But the dilemma of a pluralism of values of a society on one side and a demoralisation of a criminal law on the other side can be solved. MacCormick suggests as a first step to view the state instead of a society as an agent that condemns by attributing values. Following this idea, one has to precisely say what the state should aim at. MacCormick puts forward four different models14:
The state enforces true morals
The state enforces positive morals
The state enforces everything that guarantees its existence
The state enforces a minimal moral standard
a) The first model is not feasible within a modern society that has many, often radically differing ideas on morals. Ideas concerning one’s personal life are usually very individual. Thus, a true moral standard would never meet the agreement of everybody. The state was never able to find a common moral standard. Therefore, true morals don’t exist.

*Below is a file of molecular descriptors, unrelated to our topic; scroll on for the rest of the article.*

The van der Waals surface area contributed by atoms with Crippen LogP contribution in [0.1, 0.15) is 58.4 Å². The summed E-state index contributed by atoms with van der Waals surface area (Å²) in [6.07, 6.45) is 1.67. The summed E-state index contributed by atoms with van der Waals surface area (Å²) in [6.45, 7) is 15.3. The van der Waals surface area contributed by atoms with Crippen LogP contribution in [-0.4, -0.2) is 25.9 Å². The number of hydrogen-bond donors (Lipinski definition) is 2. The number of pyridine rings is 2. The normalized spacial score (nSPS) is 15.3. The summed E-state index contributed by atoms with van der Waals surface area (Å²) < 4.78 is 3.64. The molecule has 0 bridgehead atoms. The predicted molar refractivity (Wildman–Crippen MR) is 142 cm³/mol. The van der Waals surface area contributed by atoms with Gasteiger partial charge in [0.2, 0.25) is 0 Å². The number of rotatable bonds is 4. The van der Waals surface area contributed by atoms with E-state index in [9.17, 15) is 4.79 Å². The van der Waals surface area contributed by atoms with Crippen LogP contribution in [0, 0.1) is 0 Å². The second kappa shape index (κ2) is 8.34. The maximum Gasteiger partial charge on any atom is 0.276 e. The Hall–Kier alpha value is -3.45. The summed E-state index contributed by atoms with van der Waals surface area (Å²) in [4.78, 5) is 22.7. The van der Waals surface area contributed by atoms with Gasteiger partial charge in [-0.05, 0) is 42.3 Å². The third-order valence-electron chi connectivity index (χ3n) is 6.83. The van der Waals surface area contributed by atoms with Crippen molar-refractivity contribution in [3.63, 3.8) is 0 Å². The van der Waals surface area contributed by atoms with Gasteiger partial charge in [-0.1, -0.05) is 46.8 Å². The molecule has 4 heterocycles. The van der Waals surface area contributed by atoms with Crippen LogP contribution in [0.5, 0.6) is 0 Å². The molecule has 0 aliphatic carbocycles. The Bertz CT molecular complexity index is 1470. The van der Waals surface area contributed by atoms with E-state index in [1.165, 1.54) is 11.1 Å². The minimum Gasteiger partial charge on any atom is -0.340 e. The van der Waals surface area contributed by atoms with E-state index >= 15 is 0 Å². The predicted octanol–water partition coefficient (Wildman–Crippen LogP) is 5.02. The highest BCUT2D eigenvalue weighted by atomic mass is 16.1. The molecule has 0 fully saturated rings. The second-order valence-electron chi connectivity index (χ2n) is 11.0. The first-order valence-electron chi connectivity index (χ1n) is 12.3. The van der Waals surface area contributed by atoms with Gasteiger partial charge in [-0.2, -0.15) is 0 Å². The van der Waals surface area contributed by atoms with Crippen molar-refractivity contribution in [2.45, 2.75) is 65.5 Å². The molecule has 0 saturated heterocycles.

b) Durkheim explicitly advocates the second model saying that actions are criminal if they hurt a community’s conviction. Punishment is therefore a publicly exercised wrath or a sentiment of vengeance. In that sense, punishment is a means of defence of a society. This theory helps to explain why certain actions are defined as being criminal even though they did not do any harm to the society. Briefly, the model puts forward the idea that not the true but the ruling moral conviction is enforced. The state’s task is to enforce a conviction of a majority of its members.